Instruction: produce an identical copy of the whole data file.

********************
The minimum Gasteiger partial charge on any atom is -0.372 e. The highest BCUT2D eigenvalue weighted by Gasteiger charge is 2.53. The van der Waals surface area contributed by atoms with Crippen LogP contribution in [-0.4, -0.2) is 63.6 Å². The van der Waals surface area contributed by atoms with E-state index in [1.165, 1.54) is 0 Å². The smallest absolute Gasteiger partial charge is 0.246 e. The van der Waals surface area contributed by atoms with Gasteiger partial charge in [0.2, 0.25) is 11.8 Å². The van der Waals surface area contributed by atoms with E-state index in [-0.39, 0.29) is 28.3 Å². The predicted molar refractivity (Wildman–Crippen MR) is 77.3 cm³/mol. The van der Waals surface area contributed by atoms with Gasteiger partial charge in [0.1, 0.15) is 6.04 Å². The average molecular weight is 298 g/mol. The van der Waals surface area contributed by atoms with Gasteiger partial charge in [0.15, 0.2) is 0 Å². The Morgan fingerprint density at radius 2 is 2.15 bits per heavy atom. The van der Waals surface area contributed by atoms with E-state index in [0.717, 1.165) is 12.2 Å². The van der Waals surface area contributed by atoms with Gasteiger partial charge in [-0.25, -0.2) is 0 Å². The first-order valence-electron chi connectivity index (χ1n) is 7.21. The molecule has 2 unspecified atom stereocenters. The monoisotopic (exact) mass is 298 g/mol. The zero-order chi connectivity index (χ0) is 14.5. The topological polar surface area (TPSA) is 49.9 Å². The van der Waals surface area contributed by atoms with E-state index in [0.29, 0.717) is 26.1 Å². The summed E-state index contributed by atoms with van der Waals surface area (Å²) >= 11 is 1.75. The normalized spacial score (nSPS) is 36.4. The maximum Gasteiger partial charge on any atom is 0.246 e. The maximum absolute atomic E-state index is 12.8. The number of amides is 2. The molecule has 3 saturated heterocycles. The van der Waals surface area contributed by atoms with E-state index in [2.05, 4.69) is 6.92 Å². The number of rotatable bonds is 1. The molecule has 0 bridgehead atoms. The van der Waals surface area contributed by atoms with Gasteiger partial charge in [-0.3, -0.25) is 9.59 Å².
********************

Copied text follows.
The minimum Gasteiger partial charge on any atom is -0.372 e. The highest BCUT2D eigenvalue weighted by Gasteiger charge is 2.53. The van der Waals surface area contributed by atoms with Crippen LogP contribution in [-0.4, -0.2) is 63.6 Å². The van der Waals surface area contributed by atoms with E-state index in [1.165, 1.54) is 0 Å². The smallest absolute Gasteiger partial charge is 0.246 e. The van der Waals surface area contributed by atoms with Gasteiger partial charge in [0.2, 0.25) is 11.8 Å². The van der Waals surface area contributed by atoms with E-state index in [-0.39, 0.29) is 28.3 Å². The predicted molar refractivity (Wildman–Crippen MR) is 77.3 cm³/mol. The van der Waals surface area contributed by atoms with Gasteiger partial charge in [0.1, 0.15) is 6.04 Å². The average molecular weight is 298 g/mol. The van der Waals surface area contributed by atoms with Gasteiger partial charge in [0.15, 0.2) is 0 Å². The Morgan fingerprint density at radius 2 is 2.15 bits per heavy atom. The van der Waals surface area contributed by atoms with E-state index in [0.717, 1.165) is 12.2 Å². The van der Waals surface area contributed by atoms with Gasteiger partial charge in [-0.25, -0.2) is 0 Å². The first-order valence-electron chi connectivity index (χ1n) is 7.21. The molecule has 2 unspecified atom stereocenters. The monoisotopic (exact) mass is 298 g/mol. The zero-order chi connectivity index (χ0) is 14.5. The topological polar surface area (TPSA) is 49.9 Å². The van der Waals surface area contributed by atoms with E-state index in [0.29, 0.717) is 26.1 Å². The summed E-state index contributed by atoms with van der Waals surface area (Å²) >= 11 is 1.75. The normalized spacial score (nSPS) is 36.4. The maximum Gasteiger partial charge on any atom is 0.246 e. The maximum absolute atomic E-state index is 12.8. The number of amides is 2. The molecule has 3 saturated heterocycles. The van der Waals surface area contributed by atoms with E-state index in [2.05, 4.69) is 6.92 Å². The number of rotatable bonds is 1. The molecule has 0 bridgehead atoms. The van der Waals surface area contributed by atoms with Gasteiger partial charge in [-0.3, -0.25) is 9.59 Å².